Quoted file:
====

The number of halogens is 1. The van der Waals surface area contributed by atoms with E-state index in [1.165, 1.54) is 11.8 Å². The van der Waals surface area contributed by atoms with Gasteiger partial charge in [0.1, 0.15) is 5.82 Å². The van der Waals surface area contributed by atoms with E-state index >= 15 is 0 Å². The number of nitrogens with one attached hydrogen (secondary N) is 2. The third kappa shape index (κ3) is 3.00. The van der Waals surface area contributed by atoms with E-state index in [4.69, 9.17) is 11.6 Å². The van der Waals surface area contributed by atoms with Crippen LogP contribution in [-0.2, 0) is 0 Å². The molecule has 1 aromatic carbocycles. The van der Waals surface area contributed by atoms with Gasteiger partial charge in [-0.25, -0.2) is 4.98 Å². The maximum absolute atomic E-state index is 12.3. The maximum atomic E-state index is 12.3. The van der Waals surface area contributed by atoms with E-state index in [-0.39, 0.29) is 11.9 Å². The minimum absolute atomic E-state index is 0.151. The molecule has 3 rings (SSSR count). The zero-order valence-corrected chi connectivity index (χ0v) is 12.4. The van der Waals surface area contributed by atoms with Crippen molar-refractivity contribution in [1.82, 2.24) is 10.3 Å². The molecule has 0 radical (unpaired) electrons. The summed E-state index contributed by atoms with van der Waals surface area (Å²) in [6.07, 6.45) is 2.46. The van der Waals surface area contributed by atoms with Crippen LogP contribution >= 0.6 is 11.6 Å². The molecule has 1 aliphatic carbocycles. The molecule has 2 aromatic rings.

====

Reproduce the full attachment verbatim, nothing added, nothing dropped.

The number of halogens is 1. The van der Waals surface area contributed by atoms with E-state index in [1.165, 1.54) is 11.8 Å². The van der Waals surface area contributed by atoms with Gasteiger partial charge in [0.1, 0.15) is 5.82 Å². The van der Waals surface area contributed by atoms with E-state index >= 15 is 0 Å². The number of nitrogens with one attached hydrogen (secondary N) is 2. The third kappa shape index (κ3) is 3.00. The van der Waals surface area contributed by atoms with E-state index in [4.69, 9.17) is 11.6 Å². The van der Waals surface area contributed by atoms with Crippen LogP contribution in [-0.2, 0) is 0 Å². The molecule has 1 aromatic carbocycles. The van der Waals surface area contributed by atoms with Gasteiger partial charge in [-0.25, -0.2) is 4.98 Å². The maximum absolute atomic E-state index is 12.3. The maximum atomic E-state index is 12.3. The van der Waals surface area contributed by atoms with E-state index in [-0.39, 0.29) is 11.9 Å². The minimum absolute atomic E-state index is 0.151. The molecule has 3 rings (SSSR count). The zero-order valence-corrected chi connectivity index (χ0v) is 12.4. The van der Waals surface area contributed by atoms with Crippen molar-refractivity contribution in [1.82, 2.24) is 10.3 Å². The molecule has 0 radical (unpaired) electrons. The summed E-state index contributed by atoms with van der Waals surface area (Å²) in [6.07, 6.45) is 2.46. The van der Waals surface area contributed by atoms with Crippen LogP contribution >= 0.6 is 11.6 Å². The molecule has 1 aliphatic carbocycles. The molecule has 2 aromatic rings.